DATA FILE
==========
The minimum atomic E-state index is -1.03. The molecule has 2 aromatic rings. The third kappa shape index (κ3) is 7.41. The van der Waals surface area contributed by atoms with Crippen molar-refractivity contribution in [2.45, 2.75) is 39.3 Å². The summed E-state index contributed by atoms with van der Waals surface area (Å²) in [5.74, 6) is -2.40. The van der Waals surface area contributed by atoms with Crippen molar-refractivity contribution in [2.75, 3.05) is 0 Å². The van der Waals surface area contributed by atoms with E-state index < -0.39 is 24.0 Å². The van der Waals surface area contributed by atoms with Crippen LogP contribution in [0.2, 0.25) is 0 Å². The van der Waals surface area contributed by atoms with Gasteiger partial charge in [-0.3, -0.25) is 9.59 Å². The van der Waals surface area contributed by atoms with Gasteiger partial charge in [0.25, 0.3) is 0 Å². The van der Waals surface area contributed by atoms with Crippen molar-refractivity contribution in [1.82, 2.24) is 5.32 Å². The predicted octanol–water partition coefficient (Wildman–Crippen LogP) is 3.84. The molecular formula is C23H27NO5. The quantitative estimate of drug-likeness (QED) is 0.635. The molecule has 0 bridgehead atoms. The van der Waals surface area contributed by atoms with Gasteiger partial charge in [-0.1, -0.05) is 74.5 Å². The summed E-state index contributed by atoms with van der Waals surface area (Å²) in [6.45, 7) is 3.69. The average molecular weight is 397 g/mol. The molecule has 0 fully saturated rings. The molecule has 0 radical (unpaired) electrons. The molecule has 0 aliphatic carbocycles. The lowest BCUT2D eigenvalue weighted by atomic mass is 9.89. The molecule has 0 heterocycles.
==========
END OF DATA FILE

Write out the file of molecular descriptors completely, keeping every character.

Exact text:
The minimum atomic E-state index is -1.03. The molecule has 2 aromatic rings. The third kappa shape index (κ3) is 7.41. The van der Waals surface area contributed by atoms with Crippen molar-refractivity contribution in [2.45, 2.75) is 39.3 Å². The summed E-state index contributed by atoms with van der Waals surface area (Å²) in [5.74, 6) is -2.40. The van der Waals surface area contributed by atoms with Crippen molar-refractivity contribution in [2.75, 3.05) is 0 Å². The van der Waals surface area contributed by atoms with E-state index < -0.39 is 24.0 Å². The van der Waals surface area contributed by atoms with Crippen LogP contribution in [0.2, 0.25) is 0 Å². The van der Waals surface area contributed by atoms with Gasteiger partial charge in [-0.3, -0.25) is 9.59 Å². The van der Waals surface area contributed by atoms with Gasteiger partial charge in [0.25, 0.3) is 0 Å². The van der Waals surface area contributed by atoms with Crippen molar-refractivity contribution in [1.82, 2.24) is 5.32 Å². The predicted octanol–water partition coefficient (Wildman–Crippen LogP) is 3.84. The molecular formula is C23H27NO5. The quantitative estimate of drug-likeness (QED) is 0.635. The molecule has 0 bridgehead atoms. The van der Waals surface area contributed by atoms with Gasteiger partial charge in [-0.1, -0.05) is 74.5 Å². The summed E-state index contributed by atoms with van der Waals surface area (Å²) in [6.45, 7) is 3.69. The average molecular weight is 397 g/mol. The molecule has 0 fully saturated rings. The molecule has 0 radical (unpaired) electrons. The molecule has 0 aliphatic carbocycles. The lowest BCUT2D eigenvalue weighted by atomic mass is 9.89. The molecule has 0 heterocycles.